MEDIA INFORMATION

IF YOU CAN’T SEND YOUR KID OUT TO PLAY, SEND THEM TO BROOKLYN WILD

From Sunset Park News by Rachel Carmean: Now that school is back in session, children’s days are often consumed by test prep and their afternoons with structured time as well. Kids are feeling the stress. But parents know that in the city, it’s not as easy as sending kids outside to play until the sun goes down.

Enter Brooklyn Wild, a mission-driven Sunset Park business dedicated to free play. Their after school and school vacation classes get kids outside with natural and found materials that spark creativity and grow social skills. Kids can get messy with friends, make mistakes—and learn how to fix them.

Each class is facilitated using playwork, a professional approach out of the UK that supports children’s play without judgment. “It is the playworkers who can turn a corner of the park into a magical space. They step in for safety or social support, but otherwise truly allow kids to figure things out for themselves,” says Stacy Boyd, founder of Brooklyn Wild and a Sunset Park mom of two.

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NEW 'FOREST SCHOOL' TO HELP SUNSET PARK'S LACK OF PLAYGROUNDS

From Patch. com: "Owners of a new afterschool program hope it will help children get outside in Sunset Park, which was named a playground desert by the city."

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Tuesday, June 4, 2019

FOR IMMEDIATE RELEASE

Contact: Stacy Boyd

info@bkwild.com

646-286-6656

Images available upon request


Brooklyn Wild announces adventure play classes in one of Brooklyn’s playground deserts

New after school classes for the 2019-2020 school year in Sunset Park, Brooklyn, provide child-led nature and adventure play with sliding scale tuition and trained playworkers


SUNSET PARK, BROOKLYN, May 30, 2019 – Just one month after the NYC Comptroller’s report on playgrounds named Sunset Park one of the city’s most underserved communities for public play space, Brooklyn Wild announces their 2019-20 schedule for after school classes that prioritize outdoor free play with peers in Sunset Park.


The classes are similar to a forest school, held in local green spaces rain-or-shine, allowing students to experience their neighborhood in a new way every season. Each class is facilitated by staff trained in playwork, a professional approach that supports children’s play through minimal intervention, originally developed for adventure playgrounds in the UK.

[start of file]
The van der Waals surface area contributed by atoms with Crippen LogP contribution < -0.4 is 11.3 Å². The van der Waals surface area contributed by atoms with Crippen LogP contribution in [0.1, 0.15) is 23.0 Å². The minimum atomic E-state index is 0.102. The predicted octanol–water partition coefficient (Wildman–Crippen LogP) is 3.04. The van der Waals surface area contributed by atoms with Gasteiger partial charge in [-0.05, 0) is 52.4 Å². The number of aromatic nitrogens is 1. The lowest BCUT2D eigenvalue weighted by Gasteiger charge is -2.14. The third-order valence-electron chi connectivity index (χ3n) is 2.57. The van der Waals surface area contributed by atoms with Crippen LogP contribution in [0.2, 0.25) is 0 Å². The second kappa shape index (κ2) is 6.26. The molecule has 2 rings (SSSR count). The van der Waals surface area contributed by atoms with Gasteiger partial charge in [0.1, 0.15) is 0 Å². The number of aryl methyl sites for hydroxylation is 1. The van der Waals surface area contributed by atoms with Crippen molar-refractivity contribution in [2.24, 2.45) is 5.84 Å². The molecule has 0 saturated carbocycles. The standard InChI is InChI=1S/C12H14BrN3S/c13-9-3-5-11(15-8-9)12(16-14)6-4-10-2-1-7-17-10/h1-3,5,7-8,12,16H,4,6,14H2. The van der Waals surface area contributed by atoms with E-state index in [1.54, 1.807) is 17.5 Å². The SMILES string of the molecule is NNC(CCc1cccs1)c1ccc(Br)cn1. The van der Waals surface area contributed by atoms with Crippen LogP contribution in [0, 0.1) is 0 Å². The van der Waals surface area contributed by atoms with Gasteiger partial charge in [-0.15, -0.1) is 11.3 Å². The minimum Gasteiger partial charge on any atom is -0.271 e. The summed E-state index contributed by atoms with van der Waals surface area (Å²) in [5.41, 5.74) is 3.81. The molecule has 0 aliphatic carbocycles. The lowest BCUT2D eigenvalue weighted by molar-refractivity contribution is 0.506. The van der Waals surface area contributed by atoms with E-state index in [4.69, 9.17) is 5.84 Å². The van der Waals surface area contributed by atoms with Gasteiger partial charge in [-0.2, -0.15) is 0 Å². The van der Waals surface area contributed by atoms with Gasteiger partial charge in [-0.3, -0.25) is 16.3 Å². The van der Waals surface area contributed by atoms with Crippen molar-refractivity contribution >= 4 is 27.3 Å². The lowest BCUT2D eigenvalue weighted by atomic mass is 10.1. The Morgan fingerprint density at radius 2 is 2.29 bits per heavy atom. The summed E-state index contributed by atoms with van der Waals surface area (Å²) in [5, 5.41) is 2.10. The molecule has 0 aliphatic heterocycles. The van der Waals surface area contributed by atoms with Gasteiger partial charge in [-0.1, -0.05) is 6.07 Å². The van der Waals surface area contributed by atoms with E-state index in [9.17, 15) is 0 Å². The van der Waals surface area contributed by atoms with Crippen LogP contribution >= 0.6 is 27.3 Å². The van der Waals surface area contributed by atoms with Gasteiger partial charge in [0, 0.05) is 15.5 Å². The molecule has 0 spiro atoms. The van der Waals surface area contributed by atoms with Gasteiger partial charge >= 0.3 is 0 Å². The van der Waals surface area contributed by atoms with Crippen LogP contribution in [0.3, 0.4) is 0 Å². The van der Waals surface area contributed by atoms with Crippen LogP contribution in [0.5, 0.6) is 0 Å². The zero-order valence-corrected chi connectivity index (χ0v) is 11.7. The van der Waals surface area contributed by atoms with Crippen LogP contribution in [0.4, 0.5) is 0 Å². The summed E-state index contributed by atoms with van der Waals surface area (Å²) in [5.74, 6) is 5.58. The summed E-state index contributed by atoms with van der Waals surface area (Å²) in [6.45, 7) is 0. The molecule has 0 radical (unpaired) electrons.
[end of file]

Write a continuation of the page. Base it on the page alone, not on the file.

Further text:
“The benefits of playing outside—with the right amount of risk and support, and the loose parts that can spark creativity—have all been well documented. Gross motor skills, social skills, creativity, resilience, confidence, executive function, improved mental health, even engineering and math skills—all of this is developed through unstructured play. Even the American Academy of Pediatrics has recommended that doctors prescribe play because these skills are essential. Play is that important,” says Stacy Boyd, founder of Brooklyn Wild and a Sunset Park mom of two boys, ages 13 and 4. Boyd adds, “Kids in Sunset Park don’t play in vacant lots or on the street very much anymore. The few playgrounds we have are crowded or in need of renovation, and even there, play is often interrupted or led by adults. Children are members of our community. They deserve the time and the public space to play freely. Gathering for play is how they will experiment and grow into curious, motivated, empathetic adults.”


While the benefits of outdoor free play are well-known, it can be challenging for parents or teachers to get kids outside every day. Rain or cold, lack of space to run freely, not wearing the right clothes for the weather and tight schedules—all pose challenges to play. During the school year, NYC’s public school children receive less than 30 minutes of outdoor recess daily—if they receive outdoor recess at all—and those who take part in after school programs can be inside, in structured environments, for ten hours or more. Participating in academics or rigid activities in the after school hours “can be torture,” says Amy Miles, musician and Sunset Park mother of two boys, ages 6 and 3, who both attend Brooklyn Wild. “Especially at the end of the day, the kids need time to blow off steam and move around.”


Early bird enrollment is open now for after school classes next fall, which begin September 10th and include pick up from area schools. Families who sign up before June 15th receive a reduced tuition rate. Registration is also open for Brooklyn Wild’s adults-only workshop at Hootenanny Art House on June 11th that will prepare parents for summer, when families usually have more time to play together. “When you can trust your child to know their limits and handle risk, you can build a stronger parent-child bond, and you hold more space—in your home, your stoop, your street—for children to play together freely. That’s how they fully explore their own interests and become the people they were meant to be,” Boyd says.

 
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